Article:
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  1. Regulating the International Surrogacy Market:The Ethics of Commercial Surrogacy in the Netherlands and India.Jaden Blazier & Rien Janssens - 2020 - Medicine, Health Care and Philosophy 23 (4):621-630.
    It is unclear what proper remuneration for surrogacy is, since countries disagree and both commercial and altruistic surrogacy have ethical drawbacks. In the presence of cross-border surrogacy, these ethical drawbacks are exacerbated. In this article, we explore what would be ethical remuneration for surrogacy, and suggest regulations for how to ensure this in the international context. A normative ethical analysis of commercial surrogacy is conducted. Various arguments against commercial surrogacy are explored, such as exploitation and commodification of surrogates, reproductive capacities, (...)
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  • Fiduciary Duties and Commercial Surrogacy.Emma A. Ryman - 2017 - Dissertation, University of Western Ontario
    Since the 1980’s, surrogacy has become a popular reproductive alternative for individuals experiencing infertility. The ethical and legal analyses of surrogacy have been rich and varied. Some bioethicists have charged the commercial surrogacy industry with the exploitation of global southern women or with the impermissible commodification of children and women’s reproductive capacities. Others have praised the potential for economic empowerment and bodily autonomy that surrogacy may accord to women. However, throughout these explorations of the ethics of surrogacy, comparatively little attention (...)
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  • Exploitation, Structural Injustice, and the Cross-Border Trade in Human Ova.Monique Deveaux - 2016 - Journal of Global Ethics 12 (1):48-68.
    ABSTRACTGlobal demand for human ova in in vitro fertilization has led to its expansion in countries with falling average incomes and rising female unemployment. Paid egg donation in the context of national, regional, and global inequalities has the potential to exploit women who are socioeconomically vulnerable, and indeed there is ample evidence that it does. Structural injustices that render women in middle-income countries – and even some high-income countries – economically vulnerable contribute to a context of ‘omissive coercion’ that is (...)
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  • Commercial Contract Pregnancy in India, Judgment, and Resistance to Oppression.Katy Fulfer - 2015 - Hypatia 30 (4):846-861.
    Feminist scholars have done much to identify oppressive forces within transnational commercial contract pregnancy and its social context that may coerce women into becoming gestational laborers. Feminists have also been careful not to depict gestational laborers as merely passive victims of oppression, though there is disagreement about the degree to which contract pregnancy offers opportunities for agency. In this article I consider how women who sell gestational labor may be agents against their oppression. I make explicit connections between resistance and (...)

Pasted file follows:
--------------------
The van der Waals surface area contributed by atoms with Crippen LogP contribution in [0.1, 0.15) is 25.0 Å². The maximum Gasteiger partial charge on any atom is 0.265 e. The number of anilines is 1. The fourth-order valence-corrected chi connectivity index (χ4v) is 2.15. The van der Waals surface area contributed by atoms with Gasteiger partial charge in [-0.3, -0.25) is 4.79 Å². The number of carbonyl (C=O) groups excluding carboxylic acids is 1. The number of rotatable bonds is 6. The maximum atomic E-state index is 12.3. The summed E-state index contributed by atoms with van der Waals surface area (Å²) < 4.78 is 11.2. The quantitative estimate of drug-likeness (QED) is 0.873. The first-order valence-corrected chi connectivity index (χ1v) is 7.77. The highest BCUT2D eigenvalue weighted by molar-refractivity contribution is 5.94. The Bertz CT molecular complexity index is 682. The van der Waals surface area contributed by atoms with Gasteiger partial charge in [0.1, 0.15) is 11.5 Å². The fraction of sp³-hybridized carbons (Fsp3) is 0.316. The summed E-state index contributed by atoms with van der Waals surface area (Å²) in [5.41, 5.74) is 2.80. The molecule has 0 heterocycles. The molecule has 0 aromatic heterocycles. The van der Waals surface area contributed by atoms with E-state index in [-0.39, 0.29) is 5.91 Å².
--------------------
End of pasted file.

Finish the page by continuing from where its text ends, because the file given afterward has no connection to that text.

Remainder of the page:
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  • Reflections on Autonomy in Travel for Cross Border Reproductive Care.Anita Stuhmcke - 2021 - Monash Bioethics Review 39 (1):1-27.
    Travel for reproductive health care has become a widespread global phenomenon. Within the field, the decision to travel to seek third parties to assist with reproduction is widely assumed to be autonomous. However there has been scant research exploring the application of the principle of autonomy to the experience of the cross-border traveller. Seeking to contribute to the growing, but still small, body of sociological bioethics research, this paper maps the application of the ethical principle of autonomy to the lived (...)
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  • Exploitation in International Paid Surrogacy Arrangements.Stephen Wilkinson - 2016 - Journal of Applied Philosophy 33 (2):125-145.
    Many critics have suggested that international paid surrogacy is exploitative. Taking such concerns as its starting point, this article asks: how defensible is the claim that international paid surrogacy is exploitative and what could be done to make it less exploitative? In the light of the answer to, how strong is the case for prohibiting it? Exploitation could in principle be dealt with by improving surrogates' pay and conditions. However, doing so may exacerbate problems with consent. Foremost amongst these is (...)
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  • Feminism and Sex Trafficking: Rethinking Some Aspects of Autonomy and Paternalism.Diana Tietjens Meyers - 2014 - Ethical Theory and Moral Practice 17 (3):427-441.
    This paper argues that potential cases of oppression, such as sex trafficking, can sometimes comprise autonomous choices by the trafficked individuals. This issue still divides radical from liberal feminists, with the former wanting to ‘rescue’ the ‘victims’ and the latter insisting that there might be good reasons for ‘hiding from the rescuers.’ This article presents new arguments for the liberal approach and raises two demands: first, help organizations should be run by affected women and be open-minded about whether or not (...)
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  • Reasoning From the Uterus: Casanova, Women's Agency, and the Philosophy of Birth.Stella Villarmea - 2021 - Hypatia 36 (1):22-41.